The Plymouth Pronto Spyder concept car (1998)
The Plymouth Pronto Spyder was designed to help renovate the Plymouth brand by going back to basics: retaining Plymouth's "value for price" mantra, while providing best in class performance.
We test-drove the Pronto Spyder concept car in 2004, when it was six years old - keeping in mind that few companies intend their concepts to last this long, or be driven this much. The engine seemed out of tune, and after we drove it, the designer took it out and opened the throttle wide - something we hadn't dared to do, given the nature of most concept cars - which seemed to help. Even without pushing it, the power came through clearly, just as it does now on the SRT-4, which uses the same engine.
The steering is firm and tight, the center of gravity low, and the suspension firm, for a fun and stable feel. The driver is in a traditional low sports-car position; it's easier to get into and out of than the Sling Shot, and about even with the Toyota MR2. It feels as though it would be more enjoyable (and comfortable) than the MR2, and feels as though it can deal with zigzags more easily. However, it's really too narrow for everyday use; we're not fat, but had to move out of the way of the stick, as did our slender passenger.
One of the amusing facets of the Pronto Spyder - which, despite the Chrysler license plate, did indeed wear a Plymouth badge - was the experimental use of color inside, a friendly, warm, deep red which works quite well, though the fact that it was spray painted is fairly obvious when you look at the stereo and climate control up close (it's the standard Chrysler stereo). The metallic surface on the instrument panel was also used extensively in the beautiful Chronos; the wheel ended up looking better than the production 300C wheel. The odometer is painted on.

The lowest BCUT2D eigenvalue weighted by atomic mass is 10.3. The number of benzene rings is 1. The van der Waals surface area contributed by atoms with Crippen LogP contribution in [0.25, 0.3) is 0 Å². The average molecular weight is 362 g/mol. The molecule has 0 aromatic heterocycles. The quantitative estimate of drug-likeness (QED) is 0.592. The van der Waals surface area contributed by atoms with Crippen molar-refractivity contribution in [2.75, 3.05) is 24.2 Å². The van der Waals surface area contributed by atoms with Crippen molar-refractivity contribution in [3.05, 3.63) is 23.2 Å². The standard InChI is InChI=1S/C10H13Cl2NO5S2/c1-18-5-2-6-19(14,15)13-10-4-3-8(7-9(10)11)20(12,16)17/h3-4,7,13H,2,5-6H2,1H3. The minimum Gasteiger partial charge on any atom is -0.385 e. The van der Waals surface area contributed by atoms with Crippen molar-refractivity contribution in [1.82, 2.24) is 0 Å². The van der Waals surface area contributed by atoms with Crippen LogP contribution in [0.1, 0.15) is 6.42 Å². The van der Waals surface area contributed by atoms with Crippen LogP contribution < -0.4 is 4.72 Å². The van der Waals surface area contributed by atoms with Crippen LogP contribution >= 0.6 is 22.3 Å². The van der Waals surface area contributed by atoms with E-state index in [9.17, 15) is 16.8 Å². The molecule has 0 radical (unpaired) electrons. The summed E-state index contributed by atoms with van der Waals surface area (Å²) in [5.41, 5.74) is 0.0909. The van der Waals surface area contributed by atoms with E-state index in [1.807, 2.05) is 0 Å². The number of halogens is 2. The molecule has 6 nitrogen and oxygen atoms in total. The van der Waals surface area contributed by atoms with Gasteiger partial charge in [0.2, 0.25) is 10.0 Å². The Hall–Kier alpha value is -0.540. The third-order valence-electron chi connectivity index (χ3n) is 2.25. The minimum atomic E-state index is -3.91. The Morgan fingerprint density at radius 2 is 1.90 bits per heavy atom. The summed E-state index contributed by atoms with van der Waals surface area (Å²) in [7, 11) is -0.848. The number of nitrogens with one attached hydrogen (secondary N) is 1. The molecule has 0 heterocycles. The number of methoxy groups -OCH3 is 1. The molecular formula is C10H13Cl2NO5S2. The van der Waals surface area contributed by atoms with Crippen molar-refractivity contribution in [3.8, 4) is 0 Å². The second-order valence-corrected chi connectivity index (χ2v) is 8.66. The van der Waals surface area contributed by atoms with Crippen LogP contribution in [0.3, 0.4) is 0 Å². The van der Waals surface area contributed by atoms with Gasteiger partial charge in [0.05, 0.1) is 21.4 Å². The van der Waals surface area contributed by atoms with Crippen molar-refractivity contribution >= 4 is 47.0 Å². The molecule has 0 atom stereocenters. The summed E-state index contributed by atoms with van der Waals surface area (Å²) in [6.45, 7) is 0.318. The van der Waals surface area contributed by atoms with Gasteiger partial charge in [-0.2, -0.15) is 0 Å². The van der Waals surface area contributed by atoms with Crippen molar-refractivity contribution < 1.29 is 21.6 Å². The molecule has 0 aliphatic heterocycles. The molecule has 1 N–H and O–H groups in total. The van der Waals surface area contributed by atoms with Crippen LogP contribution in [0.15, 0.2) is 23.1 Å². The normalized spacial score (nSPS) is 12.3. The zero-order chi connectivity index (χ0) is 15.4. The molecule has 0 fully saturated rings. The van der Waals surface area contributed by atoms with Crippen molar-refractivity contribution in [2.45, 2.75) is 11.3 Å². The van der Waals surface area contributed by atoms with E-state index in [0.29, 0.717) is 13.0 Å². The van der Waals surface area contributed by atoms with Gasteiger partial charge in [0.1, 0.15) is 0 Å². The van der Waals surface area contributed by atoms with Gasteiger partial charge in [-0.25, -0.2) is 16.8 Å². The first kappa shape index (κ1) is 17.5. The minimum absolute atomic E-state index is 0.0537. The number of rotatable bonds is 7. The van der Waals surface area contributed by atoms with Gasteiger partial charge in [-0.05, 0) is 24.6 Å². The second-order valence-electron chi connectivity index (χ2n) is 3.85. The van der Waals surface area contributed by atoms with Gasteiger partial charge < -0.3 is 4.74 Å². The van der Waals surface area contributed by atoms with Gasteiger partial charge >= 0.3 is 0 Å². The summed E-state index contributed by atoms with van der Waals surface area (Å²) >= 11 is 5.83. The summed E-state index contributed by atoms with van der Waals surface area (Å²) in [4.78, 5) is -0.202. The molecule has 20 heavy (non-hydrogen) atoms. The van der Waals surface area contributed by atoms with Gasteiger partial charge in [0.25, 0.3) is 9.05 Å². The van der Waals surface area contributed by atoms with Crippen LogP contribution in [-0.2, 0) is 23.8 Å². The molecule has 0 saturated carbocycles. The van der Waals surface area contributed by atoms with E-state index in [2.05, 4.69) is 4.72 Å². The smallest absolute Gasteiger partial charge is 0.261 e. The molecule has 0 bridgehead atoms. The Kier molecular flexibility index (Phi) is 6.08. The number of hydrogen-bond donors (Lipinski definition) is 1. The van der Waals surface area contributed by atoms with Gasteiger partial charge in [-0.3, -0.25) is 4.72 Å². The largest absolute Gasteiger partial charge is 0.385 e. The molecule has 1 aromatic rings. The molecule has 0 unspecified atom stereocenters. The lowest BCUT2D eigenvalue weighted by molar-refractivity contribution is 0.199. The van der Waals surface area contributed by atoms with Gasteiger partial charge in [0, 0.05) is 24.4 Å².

One of the challenges in keeping the Spyder affordable was to lower costs without hurting quality, by spending less on materials and more on engineering. They did this by using polyethylene terephthalate (PET), the same material used to make plastic drinking bottles - indeed, the idea was to make the Plymouth from recycled materials. PET technology could cut manufacturing costs by 80%. The chassis is still high-strength steel.
The engine is familiar now to SRT-4 and PT Turbo buyers, but at the time, it must have been seen as a pie-in-the-sky concept gizmo: the 2.4 liter dual-cam 225-horse powerplant, mounted behind the seats. The Spyder was designed to drive like an exotic sports car, helped by a low center of gravity and 18 inch aluminum wheels with 225/40 tires and a five-speed stick.
Also debuting on the Pronto Spyder was a plastic tortoise-sheel steering wheel rim, later used on the 300C, and extensive chrome accents. While the ideal would be to have the paint pigments directly injected into the plastic, the actual concept car has a silver paint sprayed onto it to make it look like molded-in-color plastic.
Weighting in at 2,700 lb, the mid-engined, rear-wheel-drive Pronto Spyder was probably capable of 0-60 times around 5.5 seconds, but that's hard to say.
Before actual production, the Spyder would require a windshield that met crush rules, better body stiffness (the undercut A-pillar hurt it there), suspension travel clearance to the wheelhouse, and, of course, an inside mirror. It did have high-mounted door handles which worked quite well (we first saw them decades ago on the Chevy Berretta).
Concept cars are often made so a car’s feel can be evaluated, problems can be foreseen, and reactions of the public can be judged. Some concepts test specific ideas, colors, controls, or materials — either subtle or out of proportion, to hide what’s being tested. Some are created to help designers think “out of the box.” The Challenger, Prowler, PT Cruiser, and Viper were all tested as production-based concepts dressed up to hide the production intent.